Goldman Sachs Group Inc President Gary Cohn said he's working overtime these days to stay in touch with clients as the firm weathers its battle with regulators.
Cohn told Reuters he planned to head to Europe to meet clients after spending Wednesday in Washington D.C. squaring off with a congressionally-appointed panel that is investigating the origins of the financial crisis.
Clients are my number one focus, Cohn said after testifying for the Financial Crisis Inquiry Commission. I'm leaving here and going to Europe to see clients.
Goldman executives including Cohn and Chief Lloyd Blankfein have boosted client outreach since the firm was charged by the U.S. Securities and Exchange Commission on April 16 with civil fraud stemming from its marketing and packaging of the Abacus collateralized debt obligation.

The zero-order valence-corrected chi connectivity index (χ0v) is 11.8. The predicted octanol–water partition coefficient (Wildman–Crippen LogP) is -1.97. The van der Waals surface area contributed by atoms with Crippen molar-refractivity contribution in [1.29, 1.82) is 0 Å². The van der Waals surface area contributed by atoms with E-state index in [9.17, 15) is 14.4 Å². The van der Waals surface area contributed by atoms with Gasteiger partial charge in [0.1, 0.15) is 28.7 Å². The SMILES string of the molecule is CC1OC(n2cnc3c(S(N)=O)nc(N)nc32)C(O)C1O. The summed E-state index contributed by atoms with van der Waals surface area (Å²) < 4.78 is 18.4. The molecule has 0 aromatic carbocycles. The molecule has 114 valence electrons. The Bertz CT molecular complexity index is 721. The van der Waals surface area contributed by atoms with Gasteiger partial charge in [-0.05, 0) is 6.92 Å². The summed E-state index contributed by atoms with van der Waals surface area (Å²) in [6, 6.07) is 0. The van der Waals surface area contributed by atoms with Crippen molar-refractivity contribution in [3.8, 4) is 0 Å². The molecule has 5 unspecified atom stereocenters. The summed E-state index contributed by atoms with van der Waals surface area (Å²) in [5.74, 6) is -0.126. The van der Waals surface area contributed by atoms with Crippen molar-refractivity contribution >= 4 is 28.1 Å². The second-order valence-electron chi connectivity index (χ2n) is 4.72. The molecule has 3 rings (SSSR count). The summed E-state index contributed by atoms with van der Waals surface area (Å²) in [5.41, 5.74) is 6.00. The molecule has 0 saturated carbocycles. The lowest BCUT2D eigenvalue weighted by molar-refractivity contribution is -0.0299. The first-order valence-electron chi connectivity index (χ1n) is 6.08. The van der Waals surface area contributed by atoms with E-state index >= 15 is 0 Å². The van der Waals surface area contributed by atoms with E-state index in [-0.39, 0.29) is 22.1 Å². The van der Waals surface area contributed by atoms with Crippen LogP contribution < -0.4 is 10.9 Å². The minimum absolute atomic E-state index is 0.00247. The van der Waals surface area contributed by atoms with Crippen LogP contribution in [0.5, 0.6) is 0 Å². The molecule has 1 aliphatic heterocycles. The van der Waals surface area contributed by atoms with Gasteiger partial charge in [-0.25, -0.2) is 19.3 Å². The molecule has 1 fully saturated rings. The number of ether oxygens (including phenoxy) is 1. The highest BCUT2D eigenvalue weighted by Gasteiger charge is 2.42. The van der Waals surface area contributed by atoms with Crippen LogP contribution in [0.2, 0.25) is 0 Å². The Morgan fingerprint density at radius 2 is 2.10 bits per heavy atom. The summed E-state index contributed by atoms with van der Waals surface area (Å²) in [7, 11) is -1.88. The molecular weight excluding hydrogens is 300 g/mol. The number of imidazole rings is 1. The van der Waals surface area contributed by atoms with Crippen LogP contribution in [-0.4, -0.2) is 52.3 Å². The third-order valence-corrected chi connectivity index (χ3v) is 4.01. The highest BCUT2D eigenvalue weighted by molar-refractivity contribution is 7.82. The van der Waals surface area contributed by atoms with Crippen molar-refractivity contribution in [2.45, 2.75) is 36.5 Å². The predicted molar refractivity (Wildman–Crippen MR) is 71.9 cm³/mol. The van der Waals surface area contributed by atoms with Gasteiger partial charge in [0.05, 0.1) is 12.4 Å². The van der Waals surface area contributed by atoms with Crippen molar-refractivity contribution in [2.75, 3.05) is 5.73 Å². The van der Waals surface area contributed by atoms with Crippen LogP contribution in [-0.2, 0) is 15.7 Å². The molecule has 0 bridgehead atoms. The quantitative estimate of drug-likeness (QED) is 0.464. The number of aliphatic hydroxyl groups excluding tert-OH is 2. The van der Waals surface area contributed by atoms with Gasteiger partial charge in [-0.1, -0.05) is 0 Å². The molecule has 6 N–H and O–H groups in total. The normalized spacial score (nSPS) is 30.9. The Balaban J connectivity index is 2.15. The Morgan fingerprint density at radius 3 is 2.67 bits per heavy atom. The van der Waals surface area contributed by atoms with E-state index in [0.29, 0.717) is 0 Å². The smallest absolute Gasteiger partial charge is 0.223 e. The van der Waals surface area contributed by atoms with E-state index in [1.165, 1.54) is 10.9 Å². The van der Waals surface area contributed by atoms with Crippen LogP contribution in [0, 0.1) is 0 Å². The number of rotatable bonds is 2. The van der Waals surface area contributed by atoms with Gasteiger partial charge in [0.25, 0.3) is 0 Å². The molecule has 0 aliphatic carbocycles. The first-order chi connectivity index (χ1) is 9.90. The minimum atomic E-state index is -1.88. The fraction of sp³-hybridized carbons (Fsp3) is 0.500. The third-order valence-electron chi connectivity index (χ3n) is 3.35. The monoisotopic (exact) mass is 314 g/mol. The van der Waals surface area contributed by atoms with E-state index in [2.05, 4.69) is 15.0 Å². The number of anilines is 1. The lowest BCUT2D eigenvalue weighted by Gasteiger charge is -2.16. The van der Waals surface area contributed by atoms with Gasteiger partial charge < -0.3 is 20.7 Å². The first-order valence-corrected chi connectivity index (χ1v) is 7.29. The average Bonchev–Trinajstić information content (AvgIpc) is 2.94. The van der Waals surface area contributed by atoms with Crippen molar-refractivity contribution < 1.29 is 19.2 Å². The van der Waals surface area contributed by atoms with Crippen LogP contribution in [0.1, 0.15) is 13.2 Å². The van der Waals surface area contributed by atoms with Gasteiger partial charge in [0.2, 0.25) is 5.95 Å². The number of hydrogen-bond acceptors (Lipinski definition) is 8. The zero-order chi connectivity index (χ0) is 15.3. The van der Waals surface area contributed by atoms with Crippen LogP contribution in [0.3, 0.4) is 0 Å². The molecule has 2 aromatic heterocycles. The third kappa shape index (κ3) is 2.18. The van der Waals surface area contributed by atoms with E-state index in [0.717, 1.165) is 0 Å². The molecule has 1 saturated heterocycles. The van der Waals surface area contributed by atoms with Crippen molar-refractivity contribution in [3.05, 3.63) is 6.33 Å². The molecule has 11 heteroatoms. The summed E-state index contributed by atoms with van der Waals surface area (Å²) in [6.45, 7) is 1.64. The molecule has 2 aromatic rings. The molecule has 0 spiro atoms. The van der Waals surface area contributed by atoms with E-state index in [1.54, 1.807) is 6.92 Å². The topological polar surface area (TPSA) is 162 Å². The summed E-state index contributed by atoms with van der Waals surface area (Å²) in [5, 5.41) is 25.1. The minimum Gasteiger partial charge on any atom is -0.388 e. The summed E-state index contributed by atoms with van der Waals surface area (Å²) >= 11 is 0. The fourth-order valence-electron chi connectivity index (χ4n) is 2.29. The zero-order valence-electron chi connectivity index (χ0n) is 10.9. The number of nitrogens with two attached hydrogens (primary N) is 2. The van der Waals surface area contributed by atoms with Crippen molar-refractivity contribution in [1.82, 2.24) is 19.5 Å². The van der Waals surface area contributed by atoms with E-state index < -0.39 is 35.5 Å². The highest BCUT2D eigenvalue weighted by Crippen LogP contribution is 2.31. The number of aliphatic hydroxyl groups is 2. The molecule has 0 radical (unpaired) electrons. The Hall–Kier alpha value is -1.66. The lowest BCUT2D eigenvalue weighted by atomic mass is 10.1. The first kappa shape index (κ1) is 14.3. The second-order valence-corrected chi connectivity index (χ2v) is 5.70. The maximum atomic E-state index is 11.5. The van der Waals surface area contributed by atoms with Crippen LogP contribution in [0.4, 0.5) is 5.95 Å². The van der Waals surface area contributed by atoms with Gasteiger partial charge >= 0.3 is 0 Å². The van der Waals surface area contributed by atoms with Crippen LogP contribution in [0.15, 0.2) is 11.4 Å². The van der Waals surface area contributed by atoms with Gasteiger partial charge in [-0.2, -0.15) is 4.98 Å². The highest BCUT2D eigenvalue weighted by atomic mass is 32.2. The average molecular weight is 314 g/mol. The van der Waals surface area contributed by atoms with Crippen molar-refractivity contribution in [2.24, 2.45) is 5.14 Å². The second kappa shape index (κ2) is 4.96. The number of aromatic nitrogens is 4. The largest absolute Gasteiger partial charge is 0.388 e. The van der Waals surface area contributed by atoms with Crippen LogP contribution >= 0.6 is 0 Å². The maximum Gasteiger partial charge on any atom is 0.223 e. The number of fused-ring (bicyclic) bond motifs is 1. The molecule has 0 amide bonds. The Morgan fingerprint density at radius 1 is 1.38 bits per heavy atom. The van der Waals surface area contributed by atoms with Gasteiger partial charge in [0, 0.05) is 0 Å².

I always have tried to spend a lot of time with clients, Cohn said, adding that he's spending a little more time today than in the past.
Still, there are signs that some clients are finding other advisers.
Reuters reported last week that Goldman did not make the cut as a lead underwriter on a $300 million initial public offering for consulting firm Booz Allen Hamilton because of concerns about the public perception of Goldman leading an IPO for a company with close ties to the U.S. Department of Defense.
Goldman also lost out on a chance to serve as a real estate investment adviser to Calpers, the largest U.S. public pension fund, because of concerns about how did not disclose the SEC's investigation during the bid process.
(Reporting by Steve Eder; Editing by Tim Dobbyn)